For those eagle-eyed users, you will notice that you are now visiting www.vk7ben.au and not vk7ben.id.au. This is the story about why.
In 2007, I acquired my advanced license and callsign VK7BEN. At this time I was quite big on websites and domains and having my own identity online. However it was not possible to own a .com.au/net.au/org.au domain if you were not a registered business or organisation. However you could register for an id.au domain if the domain name contained your your name or nickname. Beauty – VK7BEN could indeed be considered a nickname. I applied for the domain with this information, application was approved, happy days.
Earlier this year however the happiness came to an abrupt halt with an email from my domain registrar shortly after renewing my domain.
“AuDA Complaint – Action Required”
Within the contents of the email after the statement of AuDA Policy, was:
“While we do acknowledge that Ben is your first name, the link between yourself and “vk7” is unclear.
If you wish to maintain the domain name license, please provide a response within the provided 14-day notice period.”
OK, no problems. I replied back detailing that VK7BEN was my amateur radio callsign and was considered a nickname as that was how I was identified around the world with my contacts. And I thought that would be the end of it. Silly me.
The reply back was that in the previous 18 months while AuDA was in the process of establishing the ability to allow citizens to register a .au domain, they had updated the rules specifically around their definition of a nickname to NOT include nicknames that are parts of hobbies, and were now trying to retrospectively apply that to me. I was requested to supply evidence to show that the nickname “VK7BEN” was in use prior to the date of the email and I now had 7 days to resolve this before the domain was suspended, which would have resulted in the website and email address I had been using for the last 15 years to stop working.
It was a pity that the way AuDA communicated this policy change was to threaten seizing domains upon renewal, rather than contact registrants at the time the policy changed and give some time for people to adjust if needed.
At this point, in crisis mode, I took a three-prong approach.
- Provide requested information in the form of links to my online log books, along with news articles referring to me as “BEN VK7BEN” hoping that this would satisfy the requirements from AuDA.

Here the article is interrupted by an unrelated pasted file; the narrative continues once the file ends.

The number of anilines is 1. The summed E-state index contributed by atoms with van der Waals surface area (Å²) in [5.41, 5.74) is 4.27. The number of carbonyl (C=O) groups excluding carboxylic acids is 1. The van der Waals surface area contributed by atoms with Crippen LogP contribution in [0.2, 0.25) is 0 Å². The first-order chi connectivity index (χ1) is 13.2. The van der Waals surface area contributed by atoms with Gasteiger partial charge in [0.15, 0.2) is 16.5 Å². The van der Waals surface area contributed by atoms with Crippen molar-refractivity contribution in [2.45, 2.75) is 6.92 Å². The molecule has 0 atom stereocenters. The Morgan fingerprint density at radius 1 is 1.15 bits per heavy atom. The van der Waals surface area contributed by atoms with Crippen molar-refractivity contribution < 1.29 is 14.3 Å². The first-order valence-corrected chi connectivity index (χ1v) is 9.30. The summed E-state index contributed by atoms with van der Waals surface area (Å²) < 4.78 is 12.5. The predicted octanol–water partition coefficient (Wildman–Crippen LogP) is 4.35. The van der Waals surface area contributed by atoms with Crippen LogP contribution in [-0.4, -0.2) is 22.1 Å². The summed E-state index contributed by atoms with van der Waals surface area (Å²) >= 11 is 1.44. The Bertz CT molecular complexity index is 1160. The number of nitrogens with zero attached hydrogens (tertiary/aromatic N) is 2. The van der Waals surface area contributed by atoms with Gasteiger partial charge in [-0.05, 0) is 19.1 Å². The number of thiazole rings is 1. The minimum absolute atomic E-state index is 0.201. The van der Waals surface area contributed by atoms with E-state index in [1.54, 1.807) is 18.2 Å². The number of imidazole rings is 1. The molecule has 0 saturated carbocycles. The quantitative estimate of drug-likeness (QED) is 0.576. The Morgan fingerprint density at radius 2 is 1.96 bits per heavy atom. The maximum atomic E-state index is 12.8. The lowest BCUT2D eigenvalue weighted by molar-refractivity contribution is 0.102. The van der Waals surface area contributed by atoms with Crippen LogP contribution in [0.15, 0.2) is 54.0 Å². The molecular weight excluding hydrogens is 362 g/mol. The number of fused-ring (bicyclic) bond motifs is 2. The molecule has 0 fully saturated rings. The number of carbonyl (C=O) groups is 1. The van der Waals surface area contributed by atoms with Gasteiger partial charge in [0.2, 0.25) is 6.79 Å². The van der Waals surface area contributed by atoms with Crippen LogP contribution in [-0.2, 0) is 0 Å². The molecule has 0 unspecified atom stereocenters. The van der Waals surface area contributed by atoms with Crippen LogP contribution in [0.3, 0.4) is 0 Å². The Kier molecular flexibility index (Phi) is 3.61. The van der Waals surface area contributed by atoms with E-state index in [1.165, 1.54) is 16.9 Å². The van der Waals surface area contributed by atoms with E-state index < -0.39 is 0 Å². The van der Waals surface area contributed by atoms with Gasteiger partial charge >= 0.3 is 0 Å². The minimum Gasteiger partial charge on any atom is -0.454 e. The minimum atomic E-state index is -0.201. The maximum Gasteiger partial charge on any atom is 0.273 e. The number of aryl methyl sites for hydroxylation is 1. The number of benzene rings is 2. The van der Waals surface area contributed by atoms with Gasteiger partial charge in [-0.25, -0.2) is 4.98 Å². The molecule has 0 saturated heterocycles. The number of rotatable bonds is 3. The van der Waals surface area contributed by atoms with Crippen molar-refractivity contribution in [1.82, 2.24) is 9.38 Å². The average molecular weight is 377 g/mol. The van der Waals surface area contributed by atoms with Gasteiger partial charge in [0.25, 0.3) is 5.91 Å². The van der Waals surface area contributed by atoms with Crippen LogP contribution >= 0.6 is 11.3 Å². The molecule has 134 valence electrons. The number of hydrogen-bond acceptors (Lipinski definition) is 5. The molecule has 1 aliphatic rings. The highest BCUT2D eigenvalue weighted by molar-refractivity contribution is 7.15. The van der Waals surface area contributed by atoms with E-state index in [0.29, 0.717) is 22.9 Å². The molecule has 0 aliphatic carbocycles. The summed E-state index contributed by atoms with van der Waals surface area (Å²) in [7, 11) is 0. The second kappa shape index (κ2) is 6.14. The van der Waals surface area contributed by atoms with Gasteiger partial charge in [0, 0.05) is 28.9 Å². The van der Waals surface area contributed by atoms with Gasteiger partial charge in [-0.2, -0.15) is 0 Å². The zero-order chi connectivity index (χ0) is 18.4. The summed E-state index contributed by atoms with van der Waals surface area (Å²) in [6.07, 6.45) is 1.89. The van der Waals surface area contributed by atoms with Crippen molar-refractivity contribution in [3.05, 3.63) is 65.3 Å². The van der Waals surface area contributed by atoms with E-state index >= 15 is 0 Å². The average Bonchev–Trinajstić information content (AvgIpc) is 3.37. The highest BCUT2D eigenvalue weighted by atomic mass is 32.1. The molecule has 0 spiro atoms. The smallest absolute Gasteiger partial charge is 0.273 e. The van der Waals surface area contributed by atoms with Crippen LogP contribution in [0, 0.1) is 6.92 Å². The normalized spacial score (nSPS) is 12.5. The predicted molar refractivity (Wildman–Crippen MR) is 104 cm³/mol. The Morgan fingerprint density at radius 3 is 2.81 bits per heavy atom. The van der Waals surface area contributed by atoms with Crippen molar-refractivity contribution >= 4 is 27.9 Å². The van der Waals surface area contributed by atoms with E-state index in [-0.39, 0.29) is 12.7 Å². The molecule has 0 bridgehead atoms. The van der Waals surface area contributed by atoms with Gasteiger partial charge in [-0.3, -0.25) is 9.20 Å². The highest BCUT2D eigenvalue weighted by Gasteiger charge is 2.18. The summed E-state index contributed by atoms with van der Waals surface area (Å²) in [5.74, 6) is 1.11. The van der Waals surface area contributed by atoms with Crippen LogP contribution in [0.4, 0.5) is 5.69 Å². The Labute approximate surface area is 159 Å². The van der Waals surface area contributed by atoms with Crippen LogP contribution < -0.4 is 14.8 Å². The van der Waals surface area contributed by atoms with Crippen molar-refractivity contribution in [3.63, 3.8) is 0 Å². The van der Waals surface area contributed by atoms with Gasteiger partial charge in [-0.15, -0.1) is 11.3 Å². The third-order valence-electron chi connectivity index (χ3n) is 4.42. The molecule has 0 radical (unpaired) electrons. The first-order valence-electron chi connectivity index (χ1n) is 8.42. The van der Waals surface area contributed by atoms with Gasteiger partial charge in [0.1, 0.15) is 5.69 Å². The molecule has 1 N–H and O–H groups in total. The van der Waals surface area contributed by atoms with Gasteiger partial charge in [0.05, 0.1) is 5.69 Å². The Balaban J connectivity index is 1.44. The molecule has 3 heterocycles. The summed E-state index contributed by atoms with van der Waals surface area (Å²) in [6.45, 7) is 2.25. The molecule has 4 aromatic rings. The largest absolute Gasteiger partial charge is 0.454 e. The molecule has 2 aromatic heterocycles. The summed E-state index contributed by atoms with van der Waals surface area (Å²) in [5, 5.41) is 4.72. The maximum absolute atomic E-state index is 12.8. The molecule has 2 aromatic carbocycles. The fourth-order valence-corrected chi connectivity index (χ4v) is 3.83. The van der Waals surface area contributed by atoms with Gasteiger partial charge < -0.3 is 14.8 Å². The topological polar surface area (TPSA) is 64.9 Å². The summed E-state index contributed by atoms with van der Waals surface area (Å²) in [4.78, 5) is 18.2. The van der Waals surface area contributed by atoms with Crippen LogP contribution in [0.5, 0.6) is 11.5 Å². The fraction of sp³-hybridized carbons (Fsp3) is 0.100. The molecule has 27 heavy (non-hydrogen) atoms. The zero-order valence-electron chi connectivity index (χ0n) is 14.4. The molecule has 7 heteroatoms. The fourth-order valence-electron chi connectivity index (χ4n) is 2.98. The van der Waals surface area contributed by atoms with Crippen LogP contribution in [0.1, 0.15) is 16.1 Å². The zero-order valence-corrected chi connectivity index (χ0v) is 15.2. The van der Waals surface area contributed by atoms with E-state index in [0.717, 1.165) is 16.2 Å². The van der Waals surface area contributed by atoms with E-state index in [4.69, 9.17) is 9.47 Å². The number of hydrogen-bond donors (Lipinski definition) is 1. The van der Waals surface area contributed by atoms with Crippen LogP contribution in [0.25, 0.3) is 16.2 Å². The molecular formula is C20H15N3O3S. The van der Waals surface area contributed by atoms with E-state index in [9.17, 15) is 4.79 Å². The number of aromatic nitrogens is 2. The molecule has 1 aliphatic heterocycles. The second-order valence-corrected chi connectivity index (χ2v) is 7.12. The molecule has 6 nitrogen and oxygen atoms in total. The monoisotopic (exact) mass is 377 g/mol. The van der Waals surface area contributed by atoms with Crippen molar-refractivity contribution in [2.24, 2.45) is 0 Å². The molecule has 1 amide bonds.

- Register a new domain (vk7ben.au) and set up new email addresses, and then go through all my online identities (well over 600 accounts) and update my contact email where necessary.
- Reach out on social media to alert others of my plight, as I was not going to be the only ham radio operator in Australia with a .id.au domain:
On the first point, it took close to a week too complete going through and updating all those identities, and it also resulted in some very good cyber hygiene by reducing my online footprint.
- I went from over 600 login items in my password manager to some 300:
- Deleting duplicate credentials/old credentials
- Discovering some sites/services no longer existed so there was nothing to delete
- Annoyingly around 10% of the credentials wanted to send a confirmation email to my old email address before updating – while I can appreciate the security measure, that is a big problem if you have lost control of your mail domain.
- There are so many sites that still do no verification of an email address prior to linking it to an account. In my opinion it should be absolutely mandatory that you can prove control of the email address before you can link it to an account. My Gmail “SPAM” folder bears testimony to this.
- In more complicated cases where I had to reach out to a support person for assistance, a surprising number did NO verification at all when updating my details, they just assumed I was who I said I was and made the updates.
On the social media front, I was amazed and humbled at the immediate and massive amount of support that came my way. Notably I suddenly found people assisting me by mobilising their contacts, or writing to AuDA on my behalf requesting an explanation about how the situation had come to this.
In no particular order I would like to particularly call out and thank:
- Geordie – Who I have known as an acquaintance in Sysadmin/IT Advocacy circles for many years, who wrote to AuDA while ccing in ACMA, RASA, EFA and AuDA Steering Committee
- Stu– who reached out to the WIA and other amateur radio .id.au owners to make them aware of the issue
- Sae Ra – Who is on the AuDA Steering committee and reached out to offer assistance after reading my social media post.
Suddenly a week after this event started, it stopped. My domain registrar advised that AuDA had dropped their complaint and closed the ticket, no explanation provided.I won’t ever know whether the information I provided was enough, but I do like to believe that the attention the situation got and the emails AuDA received from the online community did make a difference.
So why the move to vk7ben.au after all this?
The problem I have is that whats to say this doesn’t happen again in a year? 2 years? 5 years? Do I want to spend another week updating contact information in case this happens again? The answer is no. the id.au namespace is now toxic to me (and during this situation I received messages that other people thought so too and were looking at moving off their .id.au domains so as not to suffer the same fate). the vk7ben.au registrant policies are more relaxed and if they were ever to change in way to duplicate this event, a lot more people would be affected causing a lot more noise – and I just don’t think that would happen.
So there is the Domain Saga, and welcome to my new home on the Internet, www.vk7ben.au